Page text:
Then set the timer. For little ones, even a minute of just breathing is going to be quite tricky at first! That is ok. This is a judgment free zone! Encourage your little one to notice how it feels to be still and quiet and then try again tomorrow. Like so many other things, mindfulness is a practice and the more a child has the opportunity to practice, the better they will get at allowing their mind to be still.
Make space to practice the “Mindfulness Minute” with your children or students on a regular basis. By intentionally practicing these skills during calm times, you can help your child strengthen their ability to access these skills during more challenging moments.
I’d love to hear from you. What’s your favorite way to incorporate mindfulness practice into your child’s routine? Leave a comment below or come on over to Facebook and share!
As humans, when we are in a highly emotional state such as anger or sadness, the emotional part of our brain, made up of the brain stem and limbic system, takes over. When this happens, our rational brain, or prefrontal cortex, disengages temporarily. This is what makes it so difficult to rationalize with someone who is super angry. As the body reacts to a highly emotionally charged stimuli, stress hormones take over sending the body into survival mode – what you have probably heard of as fight, flight, or freeze. Keep in mind, the emotional brain is very sensitive and reacts to anything that is perceived to be a threat, whether it is truly a threat or not.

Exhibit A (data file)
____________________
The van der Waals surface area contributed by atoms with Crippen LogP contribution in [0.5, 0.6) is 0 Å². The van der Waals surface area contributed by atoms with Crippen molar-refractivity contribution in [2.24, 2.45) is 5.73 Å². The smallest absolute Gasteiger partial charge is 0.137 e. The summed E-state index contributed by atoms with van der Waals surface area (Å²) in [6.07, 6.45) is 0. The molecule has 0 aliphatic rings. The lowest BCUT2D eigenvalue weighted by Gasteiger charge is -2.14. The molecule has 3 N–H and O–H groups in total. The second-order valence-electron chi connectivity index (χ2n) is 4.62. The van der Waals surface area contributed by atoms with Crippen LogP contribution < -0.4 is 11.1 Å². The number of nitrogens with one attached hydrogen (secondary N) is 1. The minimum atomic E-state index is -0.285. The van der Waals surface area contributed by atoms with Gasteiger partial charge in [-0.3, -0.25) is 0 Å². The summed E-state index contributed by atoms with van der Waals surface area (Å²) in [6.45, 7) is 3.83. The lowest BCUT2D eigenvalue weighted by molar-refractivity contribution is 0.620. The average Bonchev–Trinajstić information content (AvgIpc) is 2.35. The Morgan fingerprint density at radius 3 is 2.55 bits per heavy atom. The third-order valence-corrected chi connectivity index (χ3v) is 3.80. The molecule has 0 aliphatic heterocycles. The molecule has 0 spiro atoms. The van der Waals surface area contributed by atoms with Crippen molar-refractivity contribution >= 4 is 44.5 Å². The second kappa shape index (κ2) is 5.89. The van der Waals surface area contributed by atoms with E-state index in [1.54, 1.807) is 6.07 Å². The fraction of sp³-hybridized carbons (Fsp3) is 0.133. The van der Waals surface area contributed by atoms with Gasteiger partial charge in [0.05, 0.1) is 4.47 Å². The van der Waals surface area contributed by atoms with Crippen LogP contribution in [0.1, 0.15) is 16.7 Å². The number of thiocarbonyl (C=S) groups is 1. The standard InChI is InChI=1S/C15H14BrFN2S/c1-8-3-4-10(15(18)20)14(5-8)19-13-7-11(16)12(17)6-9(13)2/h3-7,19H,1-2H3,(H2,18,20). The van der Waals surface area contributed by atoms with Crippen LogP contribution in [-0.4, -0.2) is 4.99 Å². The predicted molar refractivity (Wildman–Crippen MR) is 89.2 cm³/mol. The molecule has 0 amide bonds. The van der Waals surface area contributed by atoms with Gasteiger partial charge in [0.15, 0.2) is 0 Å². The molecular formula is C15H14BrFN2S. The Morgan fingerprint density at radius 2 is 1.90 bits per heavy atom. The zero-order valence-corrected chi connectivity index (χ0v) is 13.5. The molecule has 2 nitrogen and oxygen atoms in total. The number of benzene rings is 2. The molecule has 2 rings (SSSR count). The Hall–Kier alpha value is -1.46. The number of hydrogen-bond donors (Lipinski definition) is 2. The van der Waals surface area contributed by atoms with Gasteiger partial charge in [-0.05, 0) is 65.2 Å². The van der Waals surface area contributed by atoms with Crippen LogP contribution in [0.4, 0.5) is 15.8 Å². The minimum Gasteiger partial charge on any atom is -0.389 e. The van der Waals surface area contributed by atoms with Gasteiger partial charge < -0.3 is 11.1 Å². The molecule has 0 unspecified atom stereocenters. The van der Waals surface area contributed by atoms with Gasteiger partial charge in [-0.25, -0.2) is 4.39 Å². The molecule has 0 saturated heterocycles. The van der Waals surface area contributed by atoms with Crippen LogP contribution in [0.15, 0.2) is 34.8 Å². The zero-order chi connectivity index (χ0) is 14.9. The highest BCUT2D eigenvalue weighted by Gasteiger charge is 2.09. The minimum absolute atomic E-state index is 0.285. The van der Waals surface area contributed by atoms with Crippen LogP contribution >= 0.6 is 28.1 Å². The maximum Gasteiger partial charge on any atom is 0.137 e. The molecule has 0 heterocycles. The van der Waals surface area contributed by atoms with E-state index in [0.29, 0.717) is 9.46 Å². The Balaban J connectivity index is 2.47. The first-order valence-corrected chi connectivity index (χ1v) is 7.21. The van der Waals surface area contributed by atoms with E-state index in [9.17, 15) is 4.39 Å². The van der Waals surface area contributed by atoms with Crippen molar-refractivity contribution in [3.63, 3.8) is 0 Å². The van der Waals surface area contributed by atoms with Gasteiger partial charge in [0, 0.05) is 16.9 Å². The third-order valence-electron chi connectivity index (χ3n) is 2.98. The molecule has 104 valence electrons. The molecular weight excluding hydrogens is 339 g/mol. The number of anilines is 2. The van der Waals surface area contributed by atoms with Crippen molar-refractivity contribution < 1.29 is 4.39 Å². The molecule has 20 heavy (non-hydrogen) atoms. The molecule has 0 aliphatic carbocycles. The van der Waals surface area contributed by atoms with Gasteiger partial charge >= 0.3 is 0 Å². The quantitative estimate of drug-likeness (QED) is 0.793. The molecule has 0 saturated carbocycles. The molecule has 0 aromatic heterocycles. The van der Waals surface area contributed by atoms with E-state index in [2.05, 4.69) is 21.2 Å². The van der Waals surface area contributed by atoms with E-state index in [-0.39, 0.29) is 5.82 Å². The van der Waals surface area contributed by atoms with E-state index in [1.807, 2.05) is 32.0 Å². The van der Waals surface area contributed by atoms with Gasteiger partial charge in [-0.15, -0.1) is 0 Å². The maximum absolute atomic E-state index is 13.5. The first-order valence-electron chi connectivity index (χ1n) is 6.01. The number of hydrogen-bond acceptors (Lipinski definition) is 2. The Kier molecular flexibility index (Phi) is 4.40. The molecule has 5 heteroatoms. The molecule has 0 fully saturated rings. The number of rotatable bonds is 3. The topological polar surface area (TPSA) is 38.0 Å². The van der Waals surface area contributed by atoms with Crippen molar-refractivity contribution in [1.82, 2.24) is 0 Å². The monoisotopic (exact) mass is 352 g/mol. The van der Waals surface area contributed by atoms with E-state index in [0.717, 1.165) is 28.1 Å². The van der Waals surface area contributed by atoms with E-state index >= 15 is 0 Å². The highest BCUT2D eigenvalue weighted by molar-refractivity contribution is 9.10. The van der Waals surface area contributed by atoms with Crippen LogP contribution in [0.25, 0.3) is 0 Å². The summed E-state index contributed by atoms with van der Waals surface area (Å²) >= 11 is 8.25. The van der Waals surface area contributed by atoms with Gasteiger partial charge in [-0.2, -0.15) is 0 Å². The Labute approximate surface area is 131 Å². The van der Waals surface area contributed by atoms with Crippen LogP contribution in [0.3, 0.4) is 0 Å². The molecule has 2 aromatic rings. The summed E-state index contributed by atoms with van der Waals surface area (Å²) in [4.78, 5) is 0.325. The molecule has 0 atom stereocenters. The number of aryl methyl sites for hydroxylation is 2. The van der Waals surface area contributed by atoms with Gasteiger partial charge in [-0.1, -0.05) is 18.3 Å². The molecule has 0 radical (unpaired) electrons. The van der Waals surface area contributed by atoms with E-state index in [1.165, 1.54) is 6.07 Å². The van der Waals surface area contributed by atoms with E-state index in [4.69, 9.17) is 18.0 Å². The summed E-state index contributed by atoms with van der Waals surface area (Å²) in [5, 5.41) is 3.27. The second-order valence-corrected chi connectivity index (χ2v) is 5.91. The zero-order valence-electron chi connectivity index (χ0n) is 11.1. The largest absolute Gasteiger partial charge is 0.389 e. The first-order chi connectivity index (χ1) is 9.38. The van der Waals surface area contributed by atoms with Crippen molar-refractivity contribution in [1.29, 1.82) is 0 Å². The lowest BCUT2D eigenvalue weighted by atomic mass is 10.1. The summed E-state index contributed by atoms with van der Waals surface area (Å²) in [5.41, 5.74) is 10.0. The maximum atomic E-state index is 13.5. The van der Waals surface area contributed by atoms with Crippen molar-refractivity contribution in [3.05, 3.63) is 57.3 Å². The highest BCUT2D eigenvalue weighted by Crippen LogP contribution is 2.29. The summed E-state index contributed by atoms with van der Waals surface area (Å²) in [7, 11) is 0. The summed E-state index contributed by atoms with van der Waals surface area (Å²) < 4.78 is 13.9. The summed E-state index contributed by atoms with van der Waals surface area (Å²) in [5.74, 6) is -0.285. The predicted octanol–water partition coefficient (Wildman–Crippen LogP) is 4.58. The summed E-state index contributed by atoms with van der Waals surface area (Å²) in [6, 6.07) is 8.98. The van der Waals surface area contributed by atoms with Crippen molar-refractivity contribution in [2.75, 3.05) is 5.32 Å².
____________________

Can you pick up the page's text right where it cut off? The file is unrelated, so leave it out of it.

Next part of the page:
In a healthy adult brain, the rational brain is able to re-engage fairly quickly, allowing the person to cool down and begin to think more logically about the next action steps. However, the rational brain is not mature until approximately the mid-late 20’s. When young children tantrum, it’s important to keep in mind that while the emotional brain is fully mature around age 3, the rational brain is still in the very early stages of development.
Belly breathing helps children learn emotional regulation skills by helping them access executive functioning.
Teaching children to engage and use their executive functioning skills is something that needs to be done intentionally, during happy times, to help them master emotional regulation during challenging times. One of the absolute best ways to do this is to teach your kiddos how to take big, deep breaths into their belly. Belly breathing reduces levels of the stress hormone cortisol and also increases serotonin levels. Big belly breaths increase blood flow and circulation to the rational brain and help create a pause between an upsetting event and the reaction by allowing the rational brain to be a part of the decision making process. I suggest introducing belly breathing during a calm, pleasant, one-on-one time. Practice with your child every chance you get. Belly breathing is a skill that needs to be practiced frequently when we don’t need it to ensure that we are able to access it readily when we do need it.
There are many ways to introduce belly breathing to your child and lots of techniques that make it fun and engaging. A parent introduced me to this video and I have used it quite a bit lately to introduce little ones to the idea of belly breathing. It’s fun, engaging, and catchy, and let’s be honest, as a parent, you can never have enough Elmo in your life, right? 😉